A new study has shown that under certain circumstances, tomatoes can induce cannibalism in certain types of insects, such as caterpillars.
For the most part, we don't really think about the impact that plants have on their environment. We understand that they are necessary for food and the production of oxygen, but beyond that, we tend to think of them as passive actors — with some exceptions. Despite this misconception, it is a fact that plants can impact their environment in more direct ways, and one of the most interesting is the fact that tomatoes can induce cannibalism in caterpillars.
When tomato leaves are eaten by herbivores, such as caterpillars, they will send out a signal that warns their fellow tomato plants of what is happening. This signal causes the other plants to release a chemical, which gives their leaves a particularly foul taste that helps ward off predators. While attempting to simulate these conditions in a laboratory, researchers found that when enough of these chemicals were applied to plants, caterpillars resorted to cannibalism.
The experiment was carried out by Professor John Orrock and two of his research assistants. The researchers used four batches of tomato plants. One was a control group and the other three were sprayed with varying levels of the chemical methyl jasmonate in doses of low, medium, or high. They also added at eight caterpillars into each of the containers.
What they found was that the plants with the highest dosage of methyl jasmonate were mostly intact, and the caterpillars turned to cannibalism quicker than their counterparts who had access to less-contaminated plants. As it turns out, there is a point where the plants taste bad enough that the insects preferred devouring their own.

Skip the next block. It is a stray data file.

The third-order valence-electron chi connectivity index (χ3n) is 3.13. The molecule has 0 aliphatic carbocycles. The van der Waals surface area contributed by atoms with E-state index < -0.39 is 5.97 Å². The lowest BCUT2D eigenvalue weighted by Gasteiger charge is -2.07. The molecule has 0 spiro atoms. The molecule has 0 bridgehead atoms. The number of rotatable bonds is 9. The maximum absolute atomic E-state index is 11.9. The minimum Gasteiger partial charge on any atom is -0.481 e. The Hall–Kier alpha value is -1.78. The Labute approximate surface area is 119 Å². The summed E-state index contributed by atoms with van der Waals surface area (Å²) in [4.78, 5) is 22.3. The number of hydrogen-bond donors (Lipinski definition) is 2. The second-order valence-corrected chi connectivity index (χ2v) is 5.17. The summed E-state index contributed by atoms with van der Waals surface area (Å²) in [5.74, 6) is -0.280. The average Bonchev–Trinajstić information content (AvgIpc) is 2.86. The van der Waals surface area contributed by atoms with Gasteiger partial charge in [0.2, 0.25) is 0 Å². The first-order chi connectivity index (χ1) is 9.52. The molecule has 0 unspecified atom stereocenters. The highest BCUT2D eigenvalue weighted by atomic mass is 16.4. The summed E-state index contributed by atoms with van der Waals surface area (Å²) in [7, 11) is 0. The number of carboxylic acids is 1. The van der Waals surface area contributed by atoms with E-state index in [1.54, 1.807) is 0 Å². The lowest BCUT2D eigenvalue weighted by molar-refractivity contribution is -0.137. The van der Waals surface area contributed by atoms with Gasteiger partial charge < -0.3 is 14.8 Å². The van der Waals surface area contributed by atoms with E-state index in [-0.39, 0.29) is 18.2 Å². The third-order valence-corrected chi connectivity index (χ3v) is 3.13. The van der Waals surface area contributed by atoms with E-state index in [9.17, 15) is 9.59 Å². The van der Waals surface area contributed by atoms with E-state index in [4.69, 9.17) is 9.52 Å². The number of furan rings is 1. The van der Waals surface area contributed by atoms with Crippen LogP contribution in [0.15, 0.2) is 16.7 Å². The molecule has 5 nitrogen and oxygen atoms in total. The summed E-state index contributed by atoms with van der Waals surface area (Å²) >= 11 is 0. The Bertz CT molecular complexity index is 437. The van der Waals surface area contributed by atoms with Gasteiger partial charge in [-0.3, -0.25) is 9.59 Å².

When the tomato plants were eaten, the other insects turned to cannibalism as well, but not as quick as the ones that were sprayed with high doses of methyl jasmonate.
"Not only do these guys become predators, which is a victory for the plant, they are getting a lot of food by eating one another," says Orrock. "We struck upon a way that plants defend themselves that nobody had really appreciated before."
Orrock noted that, overall, this was a major asset for the plants since it protected them from being eaten and provided an alternative food source for the caterpillars.
"From the plant's perspective, this is a pretty sweet outcome, turning herbivores on each other," Orrock says. "Cannibals not only benefit the plant by eating herbivores, but cannibals also don't have as much appetite for plant material, presumably because they're already full from eating other caterpillars."
In nature, tomato plants don't produce quite the amount of methyl jasmonate that was used on some of the laboratory plants, so cannibalism remains a rare outcome for caterpillars living in the wild.
The study was published in Nature Ecology & Evolution.
Eric Brackett Tech Times editor Eric Brackett is a tech junkie and a gamer, covering science and technology. Follow him on Facebook and Twitter for updates and his random thoughts on the latest trends in gaming, tech, and comic books.